Starliners, Commercial Spacetravel in 2200 AD

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Starliners, Commercial Spacetravel in 2200 AD, Stewart Cowley
The Hamlyn Group, 1980
92 pp, 41 full color illustrations, 3 b/w illustrations

The fourth and scarcest of the TTA books, Starliners is a comprehensive study of the largest commercial space-faring concerns operating in the 23rd century. An overview of the major companies and their leading vessels is well narrated and amply illustrated. A nice addition are two star maps showing the inhabited star systems. Again, the artwork is inspiring and dynamic, with the usual roster of qualified artists.

Starliners seems to be the most difficult title to acquire on the secondhand market. Most prices I’ve seen land at $40-60 USD. I (sort of) found my the old-fashioned way: in a book store. Specifically, a Half-Price Books outlet in Clive, Iowa of all places. As chance and luck would have it, I was foraging proper ale from a specialty beer seller back to downtown Des Moines when I happened upon the store in the same shopping plaza. The rest is TTA collecting history!

 

 

4 Comments

  1. HIM November 7, 2014

    Persistence with ebay can pay off too, scored Starliners and Spacecraft off it for around $50 USD in primo shape.

  2. Tom February 25, 2015

    One of my favorite aspects of Cowley’s universe is the civil-commercial side of it, it isn’t just Big Government Militaries. So I LOVED seeing a book focused on a normally neglected area, that of commercial interstellar transport companies. This one also really develops the TTA-verse by a large amount.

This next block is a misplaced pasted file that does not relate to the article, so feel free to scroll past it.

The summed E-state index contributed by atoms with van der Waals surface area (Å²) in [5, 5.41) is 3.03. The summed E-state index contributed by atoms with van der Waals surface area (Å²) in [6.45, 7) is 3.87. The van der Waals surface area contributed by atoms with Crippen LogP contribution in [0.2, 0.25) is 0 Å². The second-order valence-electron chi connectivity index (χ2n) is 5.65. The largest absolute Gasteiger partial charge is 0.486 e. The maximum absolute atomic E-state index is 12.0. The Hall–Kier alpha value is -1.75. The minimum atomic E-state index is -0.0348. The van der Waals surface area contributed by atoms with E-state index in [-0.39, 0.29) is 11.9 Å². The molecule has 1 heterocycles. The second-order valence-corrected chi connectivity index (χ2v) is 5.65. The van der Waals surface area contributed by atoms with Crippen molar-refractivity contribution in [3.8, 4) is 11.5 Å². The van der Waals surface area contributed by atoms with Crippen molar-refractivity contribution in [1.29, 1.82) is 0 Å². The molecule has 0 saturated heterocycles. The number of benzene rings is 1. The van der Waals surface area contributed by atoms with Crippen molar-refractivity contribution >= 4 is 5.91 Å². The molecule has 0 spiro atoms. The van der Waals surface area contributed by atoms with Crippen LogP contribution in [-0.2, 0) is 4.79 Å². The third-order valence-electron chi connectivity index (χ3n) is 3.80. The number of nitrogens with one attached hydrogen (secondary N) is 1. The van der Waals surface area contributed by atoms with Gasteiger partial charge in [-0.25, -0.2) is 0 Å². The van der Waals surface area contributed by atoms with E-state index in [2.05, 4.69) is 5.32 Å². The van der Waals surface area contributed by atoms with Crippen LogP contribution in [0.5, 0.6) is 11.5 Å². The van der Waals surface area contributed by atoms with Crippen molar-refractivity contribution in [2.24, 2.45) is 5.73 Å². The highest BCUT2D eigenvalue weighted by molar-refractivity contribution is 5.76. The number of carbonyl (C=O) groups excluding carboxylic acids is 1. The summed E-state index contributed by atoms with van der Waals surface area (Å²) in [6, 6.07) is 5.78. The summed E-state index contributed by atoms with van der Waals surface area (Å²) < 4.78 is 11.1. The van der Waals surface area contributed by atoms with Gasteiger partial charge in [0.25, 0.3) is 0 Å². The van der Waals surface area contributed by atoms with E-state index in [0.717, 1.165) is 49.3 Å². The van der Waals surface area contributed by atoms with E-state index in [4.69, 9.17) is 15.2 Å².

What’s funny is that just about all the stars named in this book are in reality massive supergiants, giants and really hot short-lived main-sequence dwarfs, none of which are going to have habitable planets, or even planets at all. 🙂

  3. admin February 25, 2015

    Hi Tom…I agree that it’s intriguing to see the non-TTA players in the TTA universe. As for the uninhabitable star systems…I suppose that’s the “fiction” in “science fiction! 😉

    Thanks for the comment!

  4. Tom February 27, 2015

    Yes, it’s fiction, but one of my SF pet peeves is the overuse of well-known “name” stars, e.g. Sirius and Arcturus depsite them being totally unsuitable for having habitable planets. If you want stars that ARE suitable–the G- and upper-K dwarfs–than you have to ignore all the named stars and many of the upper Greek letters in the prominent constellations, and go through the Flamsteed numbers and the HD and HR catalogs. There’s many Sun-like stars out there, it’s just that they’re just so visually faint that most don’t get any kind of proper desgination but just a catalog number.

    Actually, in Spacewreck, I have to give Cowley credit for using Alpha Mensae, a a G5V star that actually CAN have habitable planets. It’s even in the HabCat dataset, a catalog of stars compiled from the Hipparcos catalog by two scientists looking for stars that are capable of hosting an advanced alien civilization, or at least having human-habitable planets. So it has a bit greater-than Sol metallicity, is not variable or binary or some kind of oddball, and has been around long enough for an Earth-like planet to have developed intelligent life (at least as we know it).

    Cowley had to have done some research, as Mensa is one of those obscure modern southern constellations and its Alpha star is even more obscure.

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